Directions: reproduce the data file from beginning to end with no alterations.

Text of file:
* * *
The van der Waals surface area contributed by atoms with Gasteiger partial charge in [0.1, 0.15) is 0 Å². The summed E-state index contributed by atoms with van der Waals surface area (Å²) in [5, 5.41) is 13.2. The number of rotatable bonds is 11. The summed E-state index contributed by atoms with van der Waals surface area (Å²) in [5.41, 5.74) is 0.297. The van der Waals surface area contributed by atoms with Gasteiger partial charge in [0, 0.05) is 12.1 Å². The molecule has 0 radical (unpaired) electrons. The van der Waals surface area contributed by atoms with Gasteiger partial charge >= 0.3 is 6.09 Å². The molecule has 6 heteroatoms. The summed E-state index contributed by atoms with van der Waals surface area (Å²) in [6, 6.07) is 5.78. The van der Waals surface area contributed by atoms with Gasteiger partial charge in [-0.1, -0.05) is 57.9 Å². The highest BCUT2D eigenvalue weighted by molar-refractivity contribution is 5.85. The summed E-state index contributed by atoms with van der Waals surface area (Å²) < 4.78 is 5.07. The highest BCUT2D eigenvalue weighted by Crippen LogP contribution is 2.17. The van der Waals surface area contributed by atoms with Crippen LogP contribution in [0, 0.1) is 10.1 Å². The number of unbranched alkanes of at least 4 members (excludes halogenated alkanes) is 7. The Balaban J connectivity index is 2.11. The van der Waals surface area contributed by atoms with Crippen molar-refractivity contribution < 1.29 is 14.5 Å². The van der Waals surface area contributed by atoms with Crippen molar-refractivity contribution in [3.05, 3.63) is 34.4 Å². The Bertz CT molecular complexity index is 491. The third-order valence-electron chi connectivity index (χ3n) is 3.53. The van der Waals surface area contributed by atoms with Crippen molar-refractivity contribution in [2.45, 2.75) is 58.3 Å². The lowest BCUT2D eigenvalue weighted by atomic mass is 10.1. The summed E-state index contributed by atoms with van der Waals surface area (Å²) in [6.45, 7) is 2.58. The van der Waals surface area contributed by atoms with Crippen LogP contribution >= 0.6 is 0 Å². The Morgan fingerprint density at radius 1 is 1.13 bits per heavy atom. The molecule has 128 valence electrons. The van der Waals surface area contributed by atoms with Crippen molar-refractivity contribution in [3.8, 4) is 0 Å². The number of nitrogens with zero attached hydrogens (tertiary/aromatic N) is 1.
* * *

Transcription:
The van der Waals surface area contributed by atoms with Gasteiger partial charge in [0.1, 0.15) is 0 Å². The summed E-state index contributed by atoms with van der Waals surface area (Å²) in [5, 5.41) is 13.2. The number of rotatable bonds is 11. The summed E-state index contributed by atoms with van der Waals surface area (Å²) in [5.41, 5.74) is 0.297. The van der Waals surface area contributed by atoms with Gasteiger partial charge in [0, 0.05) is 12.1 Å². The molecule has 0 radical (unpaired) electrons. The van der Waals surface area contributed by atoms with Gasteiger partial charge >= 0.3 is 6.09 Å². The molecule has 6 heteroatoms. The summed E-state index contributed by atoms with van der Waals surface area (Å²) in [6, 6.07) is 5.78. The van der Waals surface area contributed by atoms with Gasteiger partial charge in [-0.1, -0.05) is 57.9 Å². The highest BCUT2D eigenvalue weighted by molar-refractivity contribution is 5.85. The summed E-state index contributed by atoms with van der Waals surface area (Å²) < 4.78 is 5.07. The highest BCUT2D eigenvalue weighted by Crippen LogP contribution is 2.17. The van der Waals surface area contributed by atoms with Crippen LogP contribution in [0, 0.1) is 10.1 Å². The number of unbranched alkanes of at least 4 members (excludes halogenated alkanes) is 7. The Balaban J connectivity index is 2.11. The van der Waals surface area contributed by atoms with Crippen molar-refractivity contribution < 1.29 is 14.5 Å². The van der Waals surface area contributed by atoms with Crippen molar-refractivity contribution in [3.05, 3.63) is 34.4 Å². The Bertz CT molecular complexity index is 491. The third-order valence-electron chi connectivity index (χ3n) is 3.53. The van der Waals surface area contributed by atoms with Crippen molar-refractivity contribution in [2.45, 2.75) is 58.3 Å². The lowest BCUT2D eigenvalue weighted by atomic mass is 10.1. The summed E-state index contributed by atoms with van der Waals surface area (Å²) in [6.45, 7) is 2.58. The van der Waals surface area contributed by atoms with Crippen LogP contribution >= 0.6 is 0 Å². The Morgan fingerprint density at radius 1 is 1.13 bits per heavy atom. The molecule has 128 valence electrons. The van der Waals surface area contributed by atoms with Crippen molar-refractivity contribution in [3.8, 4) is 0 Å². The number of nitrogens with zero attached hydrogens (tertiary/aromatic N) is 1.